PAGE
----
The Sardis-Vedder Aquifer
Clean groundwater is a vital resource, fundamental to our everyday activities, health, economic well being and ultimately our survival. In the City of Chilliwack, water is obtained from the Sardis-Vedder Aquifer, a natural underground water reservoir.
Due to the permeable nature of the soils overlaying the aquifer, contaminant migration into this groundwater resource is a concern. You can assist the community by taking measures to prevent chemical and waste spills by ensuring that all hazardous materials are transported, stored, and disposed of correctly, and by working with other members of the community to minimize activities that pose a risk to the quality of our groundwater resources.
Where is the Sardis-Vedder Aquifer?
The Sardis-Vedder Aquifer lies immediately north of the Vedder River in Sardis and extends north to the No. 1 Highway. It is bounded on the west by the City’s border with Abbotsford and on the east by Prest Road. The location of the aquifer is shown in the adjacent figure. The vulnerability of the areas is indicated by colour coding, red being the most vulnerable area followed by pink then green. (ref: Evaluating Methods of Aquifer Vulnerability Mapping for the Prevention of Groundwater Contamination in BC by K. Ronneseth, M.Wei and M. Gallow of MOE, Dec 1995)
How could the Sardis-Vedder Aquifer become contaminated?
Aquifers are composed of permeable layers of rock, sand, or gravel that enable surface waters, including streams, rivers and precipitation, to percolate into the ground and recharge groundwater resources.
The Sardis-Vedder Aquifer is particularly vulnerable to contamination for several reasons. First, the upper layer of groundwater, the water table, lies only a shallow five to ten meters below the ground’s surface. This is significant, as chemicals or waste materials must travel only a short distance through the soil to impact groundwater quality. Second, the boundary layer of soil protecting groundwater from the upper surface is coarse-grained and consequently extremely permeable. Rainfall quickly seeps through the pores of the coarse soil, carrying contaminants from the surface to the aquifer below. As Chilliwack receives high rainfall, particularly during winter months, preventing the ingress of contaminants due to surface spills is essential.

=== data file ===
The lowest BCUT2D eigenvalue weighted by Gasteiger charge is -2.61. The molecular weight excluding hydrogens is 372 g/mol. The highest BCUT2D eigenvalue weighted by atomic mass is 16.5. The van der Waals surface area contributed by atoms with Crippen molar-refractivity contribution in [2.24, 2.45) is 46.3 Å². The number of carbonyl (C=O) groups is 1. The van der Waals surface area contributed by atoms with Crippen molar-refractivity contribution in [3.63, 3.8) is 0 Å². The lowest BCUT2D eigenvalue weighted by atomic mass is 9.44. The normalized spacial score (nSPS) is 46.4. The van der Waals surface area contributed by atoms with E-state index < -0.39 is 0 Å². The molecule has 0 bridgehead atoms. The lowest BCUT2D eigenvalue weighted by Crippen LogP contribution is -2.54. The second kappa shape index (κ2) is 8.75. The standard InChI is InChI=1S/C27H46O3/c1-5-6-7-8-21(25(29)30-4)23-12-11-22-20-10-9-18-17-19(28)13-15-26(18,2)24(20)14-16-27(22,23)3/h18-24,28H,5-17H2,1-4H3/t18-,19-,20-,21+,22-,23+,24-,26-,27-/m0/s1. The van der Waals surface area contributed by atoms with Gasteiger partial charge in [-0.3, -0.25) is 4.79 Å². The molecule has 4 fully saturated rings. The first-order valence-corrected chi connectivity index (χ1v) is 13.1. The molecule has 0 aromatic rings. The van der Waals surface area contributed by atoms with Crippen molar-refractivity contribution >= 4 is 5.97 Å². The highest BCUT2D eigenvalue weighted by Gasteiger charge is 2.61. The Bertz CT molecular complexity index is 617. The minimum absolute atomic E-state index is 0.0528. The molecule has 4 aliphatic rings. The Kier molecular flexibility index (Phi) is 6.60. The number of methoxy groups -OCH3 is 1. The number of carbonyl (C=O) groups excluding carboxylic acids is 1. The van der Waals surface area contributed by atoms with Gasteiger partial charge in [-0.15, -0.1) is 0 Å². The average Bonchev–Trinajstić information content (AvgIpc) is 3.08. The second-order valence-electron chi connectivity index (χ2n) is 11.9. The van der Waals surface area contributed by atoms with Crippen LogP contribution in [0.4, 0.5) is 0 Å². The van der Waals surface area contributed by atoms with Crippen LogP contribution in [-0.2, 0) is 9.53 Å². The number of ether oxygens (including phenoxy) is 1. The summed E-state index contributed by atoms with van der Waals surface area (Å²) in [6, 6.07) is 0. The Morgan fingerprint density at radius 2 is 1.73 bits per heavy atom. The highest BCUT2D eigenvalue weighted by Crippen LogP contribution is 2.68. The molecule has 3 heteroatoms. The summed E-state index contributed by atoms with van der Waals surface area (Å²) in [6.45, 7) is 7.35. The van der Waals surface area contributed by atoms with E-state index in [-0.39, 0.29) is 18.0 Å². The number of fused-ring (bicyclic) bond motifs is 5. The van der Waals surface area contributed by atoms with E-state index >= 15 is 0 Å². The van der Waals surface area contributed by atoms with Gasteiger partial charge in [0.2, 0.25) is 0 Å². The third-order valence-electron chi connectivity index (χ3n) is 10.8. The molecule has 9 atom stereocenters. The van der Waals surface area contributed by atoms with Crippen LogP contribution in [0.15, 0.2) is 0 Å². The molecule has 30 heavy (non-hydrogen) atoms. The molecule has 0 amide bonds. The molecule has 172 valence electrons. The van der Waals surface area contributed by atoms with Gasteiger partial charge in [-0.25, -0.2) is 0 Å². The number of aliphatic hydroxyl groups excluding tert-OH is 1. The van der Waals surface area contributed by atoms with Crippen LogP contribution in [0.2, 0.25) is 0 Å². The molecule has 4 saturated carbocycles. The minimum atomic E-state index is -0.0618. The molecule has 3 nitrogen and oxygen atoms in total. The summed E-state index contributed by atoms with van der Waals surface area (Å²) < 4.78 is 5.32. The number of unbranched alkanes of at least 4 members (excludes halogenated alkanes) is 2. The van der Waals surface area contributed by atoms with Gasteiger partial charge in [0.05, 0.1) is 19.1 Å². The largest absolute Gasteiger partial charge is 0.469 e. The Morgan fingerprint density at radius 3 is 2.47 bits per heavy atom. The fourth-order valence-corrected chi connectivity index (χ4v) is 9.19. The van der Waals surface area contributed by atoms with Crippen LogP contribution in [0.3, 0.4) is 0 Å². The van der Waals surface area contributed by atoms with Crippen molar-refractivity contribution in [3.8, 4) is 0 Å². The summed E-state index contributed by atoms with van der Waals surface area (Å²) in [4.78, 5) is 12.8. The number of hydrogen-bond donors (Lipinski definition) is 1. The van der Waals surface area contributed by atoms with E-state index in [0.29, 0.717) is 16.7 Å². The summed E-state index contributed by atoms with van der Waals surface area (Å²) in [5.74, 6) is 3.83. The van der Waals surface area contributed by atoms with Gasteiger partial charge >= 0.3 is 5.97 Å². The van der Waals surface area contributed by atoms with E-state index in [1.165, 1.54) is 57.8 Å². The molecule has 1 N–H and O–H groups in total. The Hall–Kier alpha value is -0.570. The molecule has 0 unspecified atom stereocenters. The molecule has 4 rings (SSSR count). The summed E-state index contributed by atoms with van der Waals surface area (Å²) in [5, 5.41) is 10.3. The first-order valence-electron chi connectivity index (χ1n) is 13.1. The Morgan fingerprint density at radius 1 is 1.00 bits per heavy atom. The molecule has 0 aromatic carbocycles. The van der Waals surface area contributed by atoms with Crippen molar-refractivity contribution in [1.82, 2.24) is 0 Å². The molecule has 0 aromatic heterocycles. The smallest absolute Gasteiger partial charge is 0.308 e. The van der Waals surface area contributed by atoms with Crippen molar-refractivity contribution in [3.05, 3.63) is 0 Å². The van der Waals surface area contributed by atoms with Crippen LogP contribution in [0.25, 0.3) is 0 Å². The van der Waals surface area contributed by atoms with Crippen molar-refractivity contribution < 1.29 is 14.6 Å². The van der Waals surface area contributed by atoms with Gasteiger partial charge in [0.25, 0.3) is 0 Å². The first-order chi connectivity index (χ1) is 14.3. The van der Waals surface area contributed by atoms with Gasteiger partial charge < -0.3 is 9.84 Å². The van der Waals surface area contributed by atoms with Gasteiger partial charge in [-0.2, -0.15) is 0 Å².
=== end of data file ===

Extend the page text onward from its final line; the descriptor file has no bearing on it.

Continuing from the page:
It should be noted that the City’s wells pump water from a much deeper zone and water is pumped from a depth of 30 to 40 metres below the ground where the volume and quality of the groundwater is very high.
|Materials That Can Impact Groundwater Quality|
The following list provides several examples of common materials that can negatively impact groundwater quality:
|Brake fluid||Grease||Motor oils||Shellacs|
|Dry Cleaning Agents||Lacquers||Poisons|
*Note: Hazardous materials are any products that are ignitable, toxic, corrosive or explosive.
Residents can help protect our valuable groundwater by following the guidelines listed in this section.
In Chilliwack, we have good reason to be proud of our drinking water.
Chilliwack has great groundwater, let's all help to keep it that way!This document outlines the characteristics of our aquifers, our current and future use of them, as well as the potential threats they face.
Groundwater Protection for Local Businesses
Groundwater Protection for Pesticide Users
Groundwater Protection for Private Well Owners
Groundwater Protection for Septic System Users
The water that enters storm drains is not treated before release to the environment! Visit the site for information about storm drains in Chilliwack and the Storm Drain Marking Program.